Bank of Queensland (ASX:BOQ) made a $200m goodwill impairment last week: What’s the big deal?

Nick Sundich Nick Sundich, April 17, 2023

A few days in advance of its 1HY23 results, Bank of Queensland (ASX:BOQ) made a $200m goodwill impairment. Shares fell 3.5% at market open on Friday. What was the big deal about this?


Do you need solid trading & investment ideas on the ASX? Stocks Down Under Concierge can help!
 Concierge is a service that gives you timely BUY and SELL alerts on ASX-listed stocks – with price targets, buy ranges, stop loss levels and Sell alerts too. We only send out alerts on very high conviction stocks following substantial due diligence and our stop loss recommendations limit downside risks to individual stocks and maximise total returns.
Concierge is outperforming the market by a significant margin!


Get a 14-day FREE TRIAL to CONCIERGE now


What is a goodwill impairment?

First of all, we must recap what goodwill is. Goodwill is a self-explanatory term – it is essentially a business’ reputation and brand. But it is included as an intangible asset on a company’s balance sheet.

So, what is a goodwill impairment? It is the process of recognizing that the value of an asset (in this case, goodwill) has decreased and must be written down in order to reflect its new market value. This write-down is made to ensure that companies’ financial statements accurately reflect the current worth of their assets.

Goodwill is only ever increased when companies buy others for a price that’s higher than their book value. Otherwise, goodwill never goes up because it is considered to have an indefinite useful life. Yes, even if it increases in theory, the Australian Accounting Standards (AAS) forbid it.

Point 4 notes that it is difficult to identify the events or transactions that contribute to it and even if they were, the extent to which they generate future benefits and the value of such benefits would not usually be capable of being measured reliably.


What are the Best ASX Stocks to invest in right now?

Check our buy/sell tips on the top Stocks in ASX

A goodwill impairment is reflected in NPAT, but not EBITDA. Dependant on the size, it can make the difference between the business being profitable or loss-making. This is not a literal cash outflow, but represents a cost to the company in rebuilding that goodwill.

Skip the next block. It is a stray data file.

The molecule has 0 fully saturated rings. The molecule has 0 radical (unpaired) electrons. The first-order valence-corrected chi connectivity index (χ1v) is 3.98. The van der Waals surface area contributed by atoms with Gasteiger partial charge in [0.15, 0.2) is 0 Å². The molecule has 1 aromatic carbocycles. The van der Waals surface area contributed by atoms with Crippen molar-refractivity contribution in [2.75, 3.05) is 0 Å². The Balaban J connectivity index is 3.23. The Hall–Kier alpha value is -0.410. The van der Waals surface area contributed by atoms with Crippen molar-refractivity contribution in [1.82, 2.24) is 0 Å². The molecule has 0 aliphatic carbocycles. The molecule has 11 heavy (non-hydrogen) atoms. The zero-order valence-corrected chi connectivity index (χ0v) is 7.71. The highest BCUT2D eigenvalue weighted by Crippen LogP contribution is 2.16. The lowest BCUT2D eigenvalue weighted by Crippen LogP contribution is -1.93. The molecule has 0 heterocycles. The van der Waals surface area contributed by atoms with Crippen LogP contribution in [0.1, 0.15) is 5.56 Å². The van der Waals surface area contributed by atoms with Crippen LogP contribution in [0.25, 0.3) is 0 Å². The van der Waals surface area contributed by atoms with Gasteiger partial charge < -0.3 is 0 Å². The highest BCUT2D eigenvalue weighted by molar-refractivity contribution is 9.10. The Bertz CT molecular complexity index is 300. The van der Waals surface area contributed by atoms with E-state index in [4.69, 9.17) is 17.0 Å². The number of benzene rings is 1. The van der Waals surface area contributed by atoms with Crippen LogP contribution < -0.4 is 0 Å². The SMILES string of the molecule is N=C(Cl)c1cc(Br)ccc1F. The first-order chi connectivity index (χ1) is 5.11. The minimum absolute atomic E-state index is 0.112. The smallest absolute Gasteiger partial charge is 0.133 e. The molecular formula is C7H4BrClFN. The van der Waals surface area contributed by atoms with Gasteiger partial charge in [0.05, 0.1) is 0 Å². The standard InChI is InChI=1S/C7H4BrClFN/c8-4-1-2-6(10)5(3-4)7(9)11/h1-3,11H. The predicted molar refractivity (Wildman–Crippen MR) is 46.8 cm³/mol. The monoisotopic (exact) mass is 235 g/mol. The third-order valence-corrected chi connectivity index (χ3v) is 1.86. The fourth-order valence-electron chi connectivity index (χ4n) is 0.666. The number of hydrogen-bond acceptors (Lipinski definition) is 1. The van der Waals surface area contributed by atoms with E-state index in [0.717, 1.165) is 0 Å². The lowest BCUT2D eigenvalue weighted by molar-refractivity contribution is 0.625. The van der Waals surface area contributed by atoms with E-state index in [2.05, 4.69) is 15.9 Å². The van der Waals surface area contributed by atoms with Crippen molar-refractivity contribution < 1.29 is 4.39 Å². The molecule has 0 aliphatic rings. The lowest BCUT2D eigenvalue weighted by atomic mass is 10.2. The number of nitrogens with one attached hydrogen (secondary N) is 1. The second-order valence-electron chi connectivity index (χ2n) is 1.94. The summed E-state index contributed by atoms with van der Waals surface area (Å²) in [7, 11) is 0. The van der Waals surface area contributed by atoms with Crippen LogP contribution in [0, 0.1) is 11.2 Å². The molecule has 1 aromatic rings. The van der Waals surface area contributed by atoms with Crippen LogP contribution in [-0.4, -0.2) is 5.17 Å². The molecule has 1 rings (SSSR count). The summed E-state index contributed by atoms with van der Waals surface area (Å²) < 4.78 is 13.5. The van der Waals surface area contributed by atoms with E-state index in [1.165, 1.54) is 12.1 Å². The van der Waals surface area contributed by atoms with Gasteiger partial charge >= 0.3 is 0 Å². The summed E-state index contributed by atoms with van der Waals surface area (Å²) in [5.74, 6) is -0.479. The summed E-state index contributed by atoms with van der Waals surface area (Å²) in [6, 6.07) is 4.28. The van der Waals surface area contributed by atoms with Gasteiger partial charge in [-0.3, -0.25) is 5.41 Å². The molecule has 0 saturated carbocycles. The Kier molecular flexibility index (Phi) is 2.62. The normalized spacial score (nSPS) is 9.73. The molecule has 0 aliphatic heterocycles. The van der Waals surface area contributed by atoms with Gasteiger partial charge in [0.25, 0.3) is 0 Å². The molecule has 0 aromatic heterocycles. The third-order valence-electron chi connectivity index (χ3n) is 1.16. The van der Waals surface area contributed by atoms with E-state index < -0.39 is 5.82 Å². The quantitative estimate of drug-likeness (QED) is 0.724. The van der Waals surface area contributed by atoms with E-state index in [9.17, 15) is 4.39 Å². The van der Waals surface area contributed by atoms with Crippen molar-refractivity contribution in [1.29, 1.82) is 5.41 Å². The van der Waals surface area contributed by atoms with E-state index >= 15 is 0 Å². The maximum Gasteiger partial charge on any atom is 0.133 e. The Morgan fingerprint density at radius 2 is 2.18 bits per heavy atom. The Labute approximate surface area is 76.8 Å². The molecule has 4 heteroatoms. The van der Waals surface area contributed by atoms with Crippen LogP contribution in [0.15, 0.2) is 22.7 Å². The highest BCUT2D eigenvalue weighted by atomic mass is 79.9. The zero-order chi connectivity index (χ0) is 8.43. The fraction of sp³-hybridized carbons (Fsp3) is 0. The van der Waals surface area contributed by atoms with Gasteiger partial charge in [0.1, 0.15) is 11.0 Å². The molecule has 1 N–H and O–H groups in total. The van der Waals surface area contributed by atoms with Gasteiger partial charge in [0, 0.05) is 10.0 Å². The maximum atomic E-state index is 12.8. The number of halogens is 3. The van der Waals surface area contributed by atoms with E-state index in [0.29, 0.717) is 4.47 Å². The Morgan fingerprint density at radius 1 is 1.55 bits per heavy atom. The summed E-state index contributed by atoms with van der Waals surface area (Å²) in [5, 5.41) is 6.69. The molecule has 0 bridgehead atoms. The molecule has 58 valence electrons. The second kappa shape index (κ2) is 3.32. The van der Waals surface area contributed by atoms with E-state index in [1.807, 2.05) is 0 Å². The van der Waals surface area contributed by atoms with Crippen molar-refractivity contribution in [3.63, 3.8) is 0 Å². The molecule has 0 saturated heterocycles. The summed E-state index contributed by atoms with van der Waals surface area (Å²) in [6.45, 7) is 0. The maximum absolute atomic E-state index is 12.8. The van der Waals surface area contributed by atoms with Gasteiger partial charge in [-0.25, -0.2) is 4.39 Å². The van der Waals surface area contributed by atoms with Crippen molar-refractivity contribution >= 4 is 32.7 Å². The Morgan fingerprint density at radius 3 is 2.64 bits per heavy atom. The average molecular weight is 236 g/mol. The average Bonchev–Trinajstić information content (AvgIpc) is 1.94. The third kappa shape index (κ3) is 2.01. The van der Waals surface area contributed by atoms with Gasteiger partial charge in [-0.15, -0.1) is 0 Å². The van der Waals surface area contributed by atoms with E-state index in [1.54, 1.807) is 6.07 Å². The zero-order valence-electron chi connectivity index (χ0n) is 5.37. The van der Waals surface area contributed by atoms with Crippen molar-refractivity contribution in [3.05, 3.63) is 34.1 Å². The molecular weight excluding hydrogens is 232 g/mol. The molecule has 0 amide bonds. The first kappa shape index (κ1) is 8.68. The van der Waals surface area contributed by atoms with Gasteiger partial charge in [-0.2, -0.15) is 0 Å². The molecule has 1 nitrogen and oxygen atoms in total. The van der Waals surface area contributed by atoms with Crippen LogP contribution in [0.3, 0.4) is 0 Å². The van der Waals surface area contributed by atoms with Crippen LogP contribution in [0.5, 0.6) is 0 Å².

Bank of Queensland (ASX:BOQ) share price chart, log scale (Source: TradingView)


BOQ impairs goodwill

BOQ made a $200m goodwill impairment of its own last week just prior to its 1HY23 results. The goodwill impairment related to its 2007 acquisition of Home Building Society.

BOQ told shareholders that it increased the discount rate used to determine the value in use, thereby reducing the gap between the company’s market capitalisation and the value in use of the cash generating units in which goodwill is associated.

BQ also told shareholders it would still record a net profit, but barely – only $4m. Underlying cash earnings would be $256m, thereby indicating the impact of the goodwill impairment.

Due to the lower profit forecast, BOQ consequently cut its interim dividend, only intending to pay 20c per share (down from 22c last half). On an annualised basis, this is still a healthy 6.2%, but it’s a cut from previous levels nonetheless.


BOQ not in good shape

It is a difficult time for banks generally. Although interest rates have gone up sharply, there is cut-throat competition in the sector that is hitting non-Big 4 banks more than the majors. Bank of Queensland lacks the deposit base that its larger peers do, thereby inhibiting its ability to capture a fair share of the mortgage market.

It also intends to redeem $200m of tier two notes that weren’t due until 2028, another bad sign for the bank. To be fair, it is true that it is in a healthy financial position with a CET1 ratio of 10.71% and a liquidity coverage ratio of 143%, both up from 12 months ago. But BOQ is not in as fine shape as the Big 4 banks are in.


Stocks Down Under Concierge is here to help you pick winning stocks!

The team at Stocks Down Under have been in the markets since the mid-90s and we have gone through many ups and downs. We have written about every sector!

Our Concierge BUY and SELL service picks the best stocks on ASX. We won’t just tell you what to buy – we give you a buy range, price target, a stop loss level in order to maximise total returns and (of course) we tell you when to sell. And we will only recommend very high conviction stocks where substantial due diligence has been conducted.

Our performance is well ahead of the ASX200 and All Ords.

You can try out Concierge for 14 daysfor FREE.


Get a 14-day FREE TRIAL to CONCIERGE now


There’s no credit card needed – the trial expires automatically.




Blog Categories

Recent Posts

delisted ASX company

Help: I own a delisted ASX company! What can I do?

If you own shares in a delisted ASX company, you’re probably wondering what to do. Some stocks have a happy…

Where to Next for Bitcoin?

Where to Next for Bitcoin? Here’s where the world’s most famous cryptocurrency might be headed in the next 12 months

Where to Next for Bitcoin? To say Bitcoin (BTC) has been on an interesting journey over the past few months…

Guzman y gomez asx ipo

The Guzman y Gomez ASX IPO gained over 35% on its first trading day – but will the hot run last?

The Guzman y Gomez ASX IPO was a spectacular success. After months of rumours, and a few weeks marketing (and…